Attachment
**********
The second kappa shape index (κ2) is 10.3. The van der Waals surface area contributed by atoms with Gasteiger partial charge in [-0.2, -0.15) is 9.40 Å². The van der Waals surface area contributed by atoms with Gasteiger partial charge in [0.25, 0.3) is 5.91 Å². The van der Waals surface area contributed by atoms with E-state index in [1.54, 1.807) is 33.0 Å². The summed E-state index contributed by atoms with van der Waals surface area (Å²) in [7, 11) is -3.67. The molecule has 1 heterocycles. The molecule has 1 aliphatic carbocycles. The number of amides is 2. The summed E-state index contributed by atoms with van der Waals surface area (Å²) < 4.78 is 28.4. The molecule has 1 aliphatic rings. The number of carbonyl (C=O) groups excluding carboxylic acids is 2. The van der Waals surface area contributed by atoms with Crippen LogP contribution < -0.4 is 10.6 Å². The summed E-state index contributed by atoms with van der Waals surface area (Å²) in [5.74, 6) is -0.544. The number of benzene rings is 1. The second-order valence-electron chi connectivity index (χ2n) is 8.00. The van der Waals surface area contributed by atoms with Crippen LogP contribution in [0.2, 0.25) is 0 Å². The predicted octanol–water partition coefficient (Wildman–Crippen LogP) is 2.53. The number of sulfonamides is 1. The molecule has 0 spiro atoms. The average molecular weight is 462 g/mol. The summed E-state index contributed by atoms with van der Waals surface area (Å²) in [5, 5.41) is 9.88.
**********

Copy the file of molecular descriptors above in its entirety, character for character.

The second kappa shape index (κ2) is 10.3. The van der Waals surface area contributed by atoms with Gasteiger partial charge in [-0.2, -0.15) is 9.40 Å². The van der Waals surface area contributed by atoms with Gasteiger partial charge in [0.25, 0.3) is 5.91 Å². The van der Waals surface area contributed by atoms with E-state index in [1.54, 1.807) is 33.0 Å². The summed E-state index contributed by atoms with van der Waals surface area (Å²) in [7, 11) is -3.67. The molecule has 1 heterocycles. The molecule has 1 aliphatic carbocycles. The number of amides is 2. The summed E-state index contributed by atoms with van der Waals surface area (Å²) < 4.78 is 28.4. The molecule has 1 aliphatic rings. The number of carbonyl (C=O) groups excluding carboxylic acids is 2. The van der Waals surface area contributed by atoms with Crippen LogP contribution < -0.4 is 10.6 Å². The summed E-state index contributed by atoms with van der Waals surface area (Å²) in [5.74, 6) is -0.544. The number of benzene rings is 1. The second-order valence-electron chi connectivity index (χ2n) is 8.00. The van der Waals surface area contributed by atoms with Crippen LogP contribution in [0.2, 0.25) is 0 Å². The predicted octanol–water partition coefficient (Wildman–Crippen LogP) is 2.53. The number of sulfonamides is 1. The molecule has 0 spiro atoms. The average molecular weight is 462 g/mol. The summed E-state index contributed by atoms with van der Waals surface area (Å²) in [5, 5.41) is 9.88.